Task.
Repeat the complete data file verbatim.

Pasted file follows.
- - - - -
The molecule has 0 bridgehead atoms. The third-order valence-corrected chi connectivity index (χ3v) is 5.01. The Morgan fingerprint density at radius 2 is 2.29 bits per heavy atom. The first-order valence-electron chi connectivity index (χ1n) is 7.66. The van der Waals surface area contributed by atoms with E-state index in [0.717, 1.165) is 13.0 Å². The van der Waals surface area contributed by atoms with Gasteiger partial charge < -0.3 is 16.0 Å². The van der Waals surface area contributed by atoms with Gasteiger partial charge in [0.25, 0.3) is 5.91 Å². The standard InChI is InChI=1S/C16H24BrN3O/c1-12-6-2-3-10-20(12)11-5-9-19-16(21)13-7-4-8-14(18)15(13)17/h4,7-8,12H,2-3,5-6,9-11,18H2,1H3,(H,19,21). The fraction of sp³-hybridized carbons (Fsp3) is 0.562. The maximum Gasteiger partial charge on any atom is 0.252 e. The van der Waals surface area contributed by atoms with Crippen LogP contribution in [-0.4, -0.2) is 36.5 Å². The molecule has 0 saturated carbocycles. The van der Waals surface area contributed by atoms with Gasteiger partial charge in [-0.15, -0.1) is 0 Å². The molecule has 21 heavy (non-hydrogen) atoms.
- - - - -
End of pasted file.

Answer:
The molecule has 0 bridgehead atoms. The third-order valence-corrected chi connectivity index (χ3v) is 5.01. The Morgan fingerprint density at radius 2 is 2.29 bits per heavy atom. The first-order valence-electron chi connectivity index (χ1n) is 7.66. The van der Waals surface area contributed by atoms with E-state index in [0.717, 1.165) is 13.0 Å². The van der Waals surface area contributed by atoms with Gasteiger partial charge < -0.3 is 16.0 Å². The van der Waals surface area contributed by atoms with Gasteiger partial charge in [0.25, 0.3) is 5.91 Å². The standard InChI is InChI=1S/C16H24BrN3O/c1-12-6-2-3-10-20(12)11-5-9-19-16(21)13-7-4-8-14(18)15(13)17/h4,7-8,12H,2-3,5-6,9-11,18H2,1H3,(H,19,21). The fraction of sp³-hybridized carbons (Fsp3) is 0.562. The maximum Gasteiger partial charge on any atom is 0.252 e. The van der Waals surface area contributed by atoms with Crippen LogP contribution in [-0.4, -0.2) is 36.5 Å². The molecule has 0 saturated carbocycles. The van der Waals surface area contributed by atoms with Gasteiger partial charge in [-0.15, -0.1) is 0 Å². The molecule has 21 heavy (non-hydrogen) atoms.